Adam Ashurov was born in 1905 in the village of Jarakh (present-day Chere) in southern Dagestan, Russia, in a family of Mountain Jews. In the early 1920s, when Dagestan suffered from the depredations of bandits (Jews were favorite targets of the robbers), the Ashurov family, along with other Mountain Jews, moved to the nearby town of Derbent. In Derbent, Adam’s father Izyahu bought a house and set up a farm. However, in 1929, on the eve of the “dekulakization” campaign, the Soviet authorities seized Ashurov’s farm, and his large family was forced to move into a small and shabby house.
In 1941, when the Soviet-German War began, the 36-year-old Adam Ashurov was drafted into the Red Army. He served with a communication unit of the 761st Rifle Regiment. This was a tough period for the Red Army, and Adam traveled with his regiment from the Rostov-on-Don area to western Russia. In May 1942, his unit was surrounded by the Germans, and Adam was taken prisoner. As a true native of Dagestan, Ashurov spoke not only his mother tongue, Juhuri, but also several other Dagestani languages, in addition to Azerbaijani. Therefore, in the POW camp he was able to pass himself off as a Lezgian Muslim named Adil; the other Lezgian POWs did not betray him. In 1944, when the Red Army approached his POW camp, the able-bodied inmates were transferred to Austria, and Adam found himself in Mauthausen. In May 1945, the camp was liberated by the US Army. Before releasing the inmates, the Americans warned the Soviet POWs that they would be persecuted in the Soviet Union, and suggested that they stay in the West. Ashurov declined the invitation and returned to Russia.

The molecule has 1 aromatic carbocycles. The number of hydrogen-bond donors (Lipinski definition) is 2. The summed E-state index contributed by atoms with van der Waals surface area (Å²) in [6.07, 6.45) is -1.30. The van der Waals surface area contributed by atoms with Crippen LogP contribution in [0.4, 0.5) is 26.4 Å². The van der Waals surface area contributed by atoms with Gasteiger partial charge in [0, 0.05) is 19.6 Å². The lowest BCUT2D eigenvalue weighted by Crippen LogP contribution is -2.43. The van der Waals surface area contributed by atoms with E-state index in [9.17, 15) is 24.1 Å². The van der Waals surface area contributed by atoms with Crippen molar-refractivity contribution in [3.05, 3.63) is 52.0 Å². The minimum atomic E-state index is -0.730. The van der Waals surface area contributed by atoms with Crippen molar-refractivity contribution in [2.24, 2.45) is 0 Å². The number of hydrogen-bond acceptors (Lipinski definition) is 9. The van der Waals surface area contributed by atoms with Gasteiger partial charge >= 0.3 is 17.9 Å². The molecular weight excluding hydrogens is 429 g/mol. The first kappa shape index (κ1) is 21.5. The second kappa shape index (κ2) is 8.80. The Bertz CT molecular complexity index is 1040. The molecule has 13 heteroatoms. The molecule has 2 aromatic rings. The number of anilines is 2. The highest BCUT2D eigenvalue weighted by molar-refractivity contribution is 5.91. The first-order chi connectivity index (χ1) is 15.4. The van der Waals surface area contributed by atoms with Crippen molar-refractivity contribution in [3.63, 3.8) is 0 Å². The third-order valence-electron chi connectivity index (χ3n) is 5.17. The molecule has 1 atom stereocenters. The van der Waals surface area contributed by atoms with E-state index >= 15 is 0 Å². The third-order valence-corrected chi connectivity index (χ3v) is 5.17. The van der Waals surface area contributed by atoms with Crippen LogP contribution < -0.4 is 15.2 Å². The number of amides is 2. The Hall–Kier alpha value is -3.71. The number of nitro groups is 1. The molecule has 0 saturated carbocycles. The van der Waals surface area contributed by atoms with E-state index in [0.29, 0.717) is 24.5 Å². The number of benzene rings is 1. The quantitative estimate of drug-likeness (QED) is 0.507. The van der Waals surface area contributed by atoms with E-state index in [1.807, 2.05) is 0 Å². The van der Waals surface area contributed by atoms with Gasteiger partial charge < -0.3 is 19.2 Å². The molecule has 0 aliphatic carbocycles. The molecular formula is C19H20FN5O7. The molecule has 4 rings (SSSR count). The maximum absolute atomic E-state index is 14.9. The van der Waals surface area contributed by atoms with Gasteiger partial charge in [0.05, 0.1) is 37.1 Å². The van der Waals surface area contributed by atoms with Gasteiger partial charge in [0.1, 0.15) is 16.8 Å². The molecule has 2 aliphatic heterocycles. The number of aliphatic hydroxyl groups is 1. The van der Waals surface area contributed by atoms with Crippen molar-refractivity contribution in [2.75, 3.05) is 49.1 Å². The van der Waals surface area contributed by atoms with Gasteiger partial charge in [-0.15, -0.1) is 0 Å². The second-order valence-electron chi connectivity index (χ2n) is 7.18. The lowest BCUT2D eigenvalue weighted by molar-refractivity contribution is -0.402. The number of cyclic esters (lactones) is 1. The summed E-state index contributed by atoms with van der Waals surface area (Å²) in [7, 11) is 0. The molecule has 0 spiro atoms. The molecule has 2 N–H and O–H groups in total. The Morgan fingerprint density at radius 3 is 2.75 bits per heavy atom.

The Americans turned out to be right. Although Ashurov was not arrested immediately upon crossing the Soviet border, a short time later the police in his hometown of Derbent began to summon him for interrogations. Anticipating worse to come, Ashurov would leave his home from time to time and hide in the mountains. Nevertheless, he was arrested and imprisoned, and only the intercession of his brother, Danil Ashurov, a fellow war veteran and the principal of a railroad school in Derbent, saved him from a GULAG sentence. Only after Stalin’s death did the police leave him in peace.
Adam Ashurov had five children, three of whom were born after the war. He died in 1978.